Richard Serra: TOP TEN BOOKS


Richard Serra photographed by Matthew Sumner

Large-scale sculptor Richard Serra, who died in March 2024, achieved success as one of America’s great artists for his colossal sculptures, often made from raw steel, with a sense of movement and flow that was uniquely his own. Although he began his career as a painter, he moved towards sculpture after visiting Velazquez’s “Las Meninas” at the Prado Museum in Madrid and bumping up against the limits of his own skill. As a sculptor his work invited close contact , pulling viewers between and around and through his giant installations. Serra curated this list of his ten favorite books to One Grand Books in 2016. 

Below are Richard Serra’s favorite books, available to purchase as a set or individually.


Self-Reliance and Other Essays

Ralph Waldo Emerson
I read “Self-Reliance” when I was 17 as an undergraduate at UC Berkeley in the ‘50s. In this short essay, Emerson takes a stance against conformity and insists on trusting your own judgement, on finding your own path, on living in the present and augmenting what is unique to your own character. These are the principles that have shaped my life and work.
Add to cart

Camera Lucida

Roland Barthes
What I find interesting in Barthes’ “Camera Lucida” is the distinction he makes between studium — what anyone recognizes at first glance as the general content of a photograph — and punctum, a very personal emotion or desire evoked by a detail in that same photograph. It is a switch from the objectification of the reproduction on a piece of paper to a purely subjective connection.
Add to cart

Six Memos for the Next Millennium

Italo Calvino
This small publication of Calvino’s Charles Eliot Norton lectures given at Harvard in 1985 is divided into five topics: lightness, quickness, exactitude, visibility and multiplicity. Each essay is insightful and poetic, lyrical, a joy to read and re-read, an enduring primer for me.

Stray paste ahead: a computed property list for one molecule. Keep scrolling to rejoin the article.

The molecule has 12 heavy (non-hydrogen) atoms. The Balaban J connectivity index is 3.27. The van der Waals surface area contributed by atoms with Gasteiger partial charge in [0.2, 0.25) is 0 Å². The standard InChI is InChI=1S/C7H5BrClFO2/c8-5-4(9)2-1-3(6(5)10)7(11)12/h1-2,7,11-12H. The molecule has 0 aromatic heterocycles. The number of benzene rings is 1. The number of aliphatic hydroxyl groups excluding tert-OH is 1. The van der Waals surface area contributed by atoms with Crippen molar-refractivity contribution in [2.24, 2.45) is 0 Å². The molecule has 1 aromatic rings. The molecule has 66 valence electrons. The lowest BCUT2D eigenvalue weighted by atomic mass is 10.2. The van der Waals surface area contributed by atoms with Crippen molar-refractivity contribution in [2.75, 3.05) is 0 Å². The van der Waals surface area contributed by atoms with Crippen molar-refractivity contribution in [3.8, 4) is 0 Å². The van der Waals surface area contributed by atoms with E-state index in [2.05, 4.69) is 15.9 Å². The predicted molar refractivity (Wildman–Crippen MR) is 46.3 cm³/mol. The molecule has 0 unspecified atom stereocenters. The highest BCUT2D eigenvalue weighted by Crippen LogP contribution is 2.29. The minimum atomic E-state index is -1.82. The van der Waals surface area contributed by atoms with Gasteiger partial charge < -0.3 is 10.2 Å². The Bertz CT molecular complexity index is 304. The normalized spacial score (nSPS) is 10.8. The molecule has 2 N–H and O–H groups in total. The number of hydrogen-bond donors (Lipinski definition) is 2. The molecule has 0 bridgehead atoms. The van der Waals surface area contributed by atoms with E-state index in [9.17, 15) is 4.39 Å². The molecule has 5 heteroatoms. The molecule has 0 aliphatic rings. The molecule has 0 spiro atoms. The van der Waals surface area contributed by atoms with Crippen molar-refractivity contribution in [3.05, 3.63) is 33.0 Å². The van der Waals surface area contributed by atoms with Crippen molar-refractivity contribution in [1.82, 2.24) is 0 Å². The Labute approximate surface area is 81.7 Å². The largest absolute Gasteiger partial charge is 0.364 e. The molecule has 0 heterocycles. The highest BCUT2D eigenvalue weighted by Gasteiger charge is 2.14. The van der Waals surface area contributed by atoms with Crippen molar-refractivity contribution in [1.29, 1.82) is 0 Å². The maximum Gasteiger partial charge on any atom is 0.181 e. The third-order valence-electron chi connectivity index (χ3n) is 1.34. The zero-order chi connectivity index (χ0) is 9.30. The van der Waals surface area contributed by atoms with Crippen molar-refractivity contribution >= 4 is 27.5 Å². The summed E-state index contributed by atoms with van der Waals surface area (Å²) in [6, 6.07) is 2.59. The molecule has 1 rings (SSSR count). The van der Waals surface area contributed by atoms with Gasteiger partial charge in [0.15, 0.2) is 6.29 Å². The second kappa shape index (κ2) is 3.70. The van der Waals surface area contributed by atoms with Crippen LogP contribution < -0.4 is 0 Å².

Add to cart

On Grief and Reason

Joseph Brodsky
“Grief and Reason” is the book I most often return to. It contemplates death as it has been presented in prose and poetry over the ages. The book continually asks the question of whether loss creates a sense of self or destroys it. It also poses the question of whether loss or mourning can bring forth a new artistic language.
Add to cart

Poems of Paul Celan

Paul Celan
From the first lines of Celan’s “Todesfuge”: Black milk of daybreak we drink it at sundown/ we drink it at noon in the morning we drink it at night/ we drink and we drink it Celan’s poems are terrifying and beautiful, many of them reflect his experience of the Holocaust. His parents died in a concentration camp, he was imprisoned in a labor camp. Language is Celan’s tool of combat and survival, and of the evocation of memory. I have always preferred poetry and prose to fiction. Poetry condenses.
Add to cart

The Book of Disquiet

Fernando Pessoa
My admiration for Pessoa goes beyond reading his prose. I am in awe of his invention of the heteronym which allows him to be a multitude of authors. Pessoa creates different authors with different languages, voices, putting forth different, often contradictory representations of the world. His strategy is not to be confused with appropriation. All voices/authors are original and distinct. The lesson I took from Pessoa is that I must constantly distance myself from the activity of making so that I can observe my work from a vantage point other than my own.
Add to cart

Zen Mind, Beginner’s Mind

Shunryu Suzuki
I am not a Buddhist, but I have learned a great deal from Suzuki’s concept of “beginner’s mind.” In meditation you sit and concentrate on your posture and breathing. The purpose of meditation is to empty your mind and ready your awareness for anything and everything that will flow so that you can always be a beginner.
Add to cart

The Logic of Sense

Gilles Deleuze
Deleuze interrogates language revealing all its inescapable paradoxes, distinctions, irresolutions and contradictions. The book begins with Louis Carol’s “Alice in Wonderland” and her confusion with language, and immediately moves into the Stoic’s definition of the effect of words and events, including sense and nonsense. All words, all logical representations are challenged. This book is a mind bender and a must-read.
Add to cart

The Shape of Time

George Kubler
Kubler considers all manmade objects as products of human needs. Everything, from tools to objects of aesthetic value (artwork) is analyzed based on the understanding that innovation is always prompted by a problem that needs to be solved. Kubler introduces the concept of the “prime object,” which can exist in physical form or as an idea. He posits that everything is based on a prime object and all that develops from that prime object are mere replications and reproductions. This book has shaped my determination to innovate and to avoid the mannerisms of appropriation.
Add to cart

The Anxiety of Influence, A Theory of Poetry

Harold Bloom
A young poet who is up against old masters must clear an imaginative space for himself through a creative misunderstanding or misreading of the poets of the past. Bloom defines six categories of overcoming the influence of precursors. He calls these categories “Revisionary Ratios.” They are useful to all artists.
Add to cart